One thing I have noticed on the 20/20 thread , and now here is people not understanding the difference between " white privlege" and racism. They are not the same.
In the year that I was planning my wedding, not once did I see an African-American model on the cover of Bride's magazine. So being able to see your likenes on the cover of a Bridal magazine is an example of "white privelege". Do I think the editors of Bride's magazine are racist - absolutely not! That would be absurd for me to indicate that since I do not know them persoanally.
"White privelege" is a way of saying that most things in America are geared towards Caucasians.
I work in San Francisco, CA. There are alot of different cultures represented here. Working in the hospital I have to communicate with patients whom may not always speak english. We have interpreters on staff who assist us. So I agree with a PP who said it depends on what area of the US you live, the different cultures you may encounter.
"For whatever reason, our country just doesn't think it's necessary to know another language."
I'll offer a few observations on this. I have thought long and hard about this.
First, if one is an Average American, what foreign language would you recommend they learn? Spanish? French? Italian? Chinese? One can make a good case for many different second languages.
For the Average Non-English Speaker, English is the obvious choice for a second language.
Next, how far would most Americans have to travel to be in a place where a foreign language is spoken by the natives? There's French Canada, easily accessed by car from the Northeast US. Mexico is not all that easily accessed by car, even from the border states, as there is insurance and carnet paperwork associated with taking a car across the border. Anywhere else would require overseas travel, either by boat or by air.
Compare that to living and growing up in Europe. Borders are, mostly, completely open in Europe. There is no problem with driving between most European nations. Just last week, I went by car from Belgium to the Netherlands, back (briefly) through Belgium, then into Germany. At no point did the car even slow down at a border. We saw "Welcome to Germany" from the car window, at 120 kmh. Within the Euro Zone, there is no need to even change money. I spent the same Euros in the Netherlands, in Belgium and in Germany.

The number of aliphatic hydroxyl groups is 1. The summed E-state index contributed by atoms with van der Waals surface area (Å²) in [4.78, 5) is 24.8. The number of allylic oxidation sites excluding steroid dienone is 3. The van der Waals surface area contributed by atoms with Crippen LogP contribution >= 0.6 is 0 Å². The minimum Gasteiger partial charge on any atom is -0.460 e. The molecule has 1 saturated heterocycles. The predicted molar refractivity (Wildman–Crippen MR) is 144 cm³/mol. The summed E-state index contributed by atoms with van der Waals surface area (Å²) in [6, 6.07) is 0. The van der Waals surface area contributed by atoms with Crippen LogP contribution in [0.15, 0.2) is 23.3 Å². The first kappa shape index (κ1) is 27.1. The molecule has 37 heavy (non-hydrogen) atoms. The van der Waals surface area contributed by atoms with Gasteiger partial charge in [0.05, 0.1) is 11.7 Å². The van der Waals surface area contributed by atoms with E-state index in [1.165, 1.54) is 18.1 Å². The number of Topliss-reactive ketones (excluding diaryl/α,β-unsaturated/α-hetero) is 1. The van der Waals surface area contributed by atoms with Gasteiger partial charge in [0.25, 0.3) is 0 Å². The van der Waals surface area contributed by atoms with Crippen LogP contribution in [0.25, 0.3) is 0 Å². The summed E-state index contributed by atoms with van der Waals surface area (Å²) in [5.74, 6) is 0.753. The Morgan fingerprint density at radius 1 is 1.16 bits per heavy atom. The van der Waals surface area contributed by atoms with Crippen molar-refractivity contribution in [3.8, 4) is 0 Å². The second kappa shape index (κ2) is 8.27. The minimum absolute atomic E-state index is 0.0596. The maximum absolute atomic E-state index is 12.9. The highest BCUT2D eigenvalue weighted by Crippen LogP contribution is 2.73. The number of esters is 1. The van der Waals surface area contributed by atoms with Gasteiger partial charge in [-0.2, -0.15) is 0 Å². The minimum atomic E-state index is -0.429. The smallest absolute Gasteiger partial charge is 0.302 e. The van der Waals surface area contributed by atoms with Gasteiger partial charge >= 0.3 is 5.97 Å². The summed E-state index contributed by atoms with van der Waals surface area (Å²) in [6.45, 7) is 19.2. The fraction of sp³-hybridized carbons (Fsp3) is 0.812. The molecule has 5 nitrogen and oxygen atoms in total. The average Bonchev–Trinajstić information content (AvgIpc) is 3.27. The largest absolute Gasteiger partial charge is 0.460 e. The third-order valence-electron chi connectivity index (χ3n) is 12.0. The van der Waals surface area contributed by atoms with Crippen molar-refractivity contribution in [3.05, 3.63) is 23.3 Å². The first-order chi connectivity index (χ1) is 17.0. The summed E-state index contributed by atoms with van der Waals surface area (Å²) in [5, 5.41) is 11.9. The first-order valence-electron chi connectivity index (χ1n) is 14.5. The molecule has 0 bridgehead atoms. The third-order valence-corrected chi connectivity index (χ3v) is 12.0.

But, I was in three different native language zones. In the Netherlands and in northern Belgium, Dutch (aka Flemish) is spoken. German, of course in Germany and in southern Belgium French is spoken. A Flemish-speaking Belgian who wishes to be immersed in French need only get on local public transport and go south about 100km. More ambitions? The language student could go another 100km and be in France.
A good friend of mine in Germany is fluent in English and conversant in Italian, French and Dutch. Why? Because he has spent considerable time in those countries. As an EU citizen, he doesn't need any kind of work visa to get a job anywhere in the EU.
By contrast, as an American, I would have a difficult time getting a job in any nation but my own, just as foreign nationals have a tough time getting a job here.
At any rate, that's my opinion. It's sad to me that so few Americans speak a second language, but I can understand why. I have had this type of discussion many times in many foreign countries with those who dis monolingual Americans.
Absolutely excellent response, AOTB. I've been following this thread, and you really took the words outta my mouth. Yep, it's a shame we don't learn foreign languages as well as the Europeans, but most of our citizens rarely need to use another language, certainly not as frequently as the average European.
As to the French, I had no problem with them when I was there. I mean, I think you generally find the same breakdown of people in urban versus rural areas as you'd find in the US: you see more hospitality the further you get from the major cities. Even then, I met some really nice people in Paris, and my French is laughable. I can pronounce it well, but have no memory for vocabulary, so I used to get just a few words in before they just obligingly launched into English.
Oh, and sorry to swing slightly off-topic, but has anyone else noticed how many hostels and hotels in Europe are owned by Australians, and how clean and hospitable they are? Also notice how no one of any nationality can hate the Aussies: they're the life of the party no matter where you go!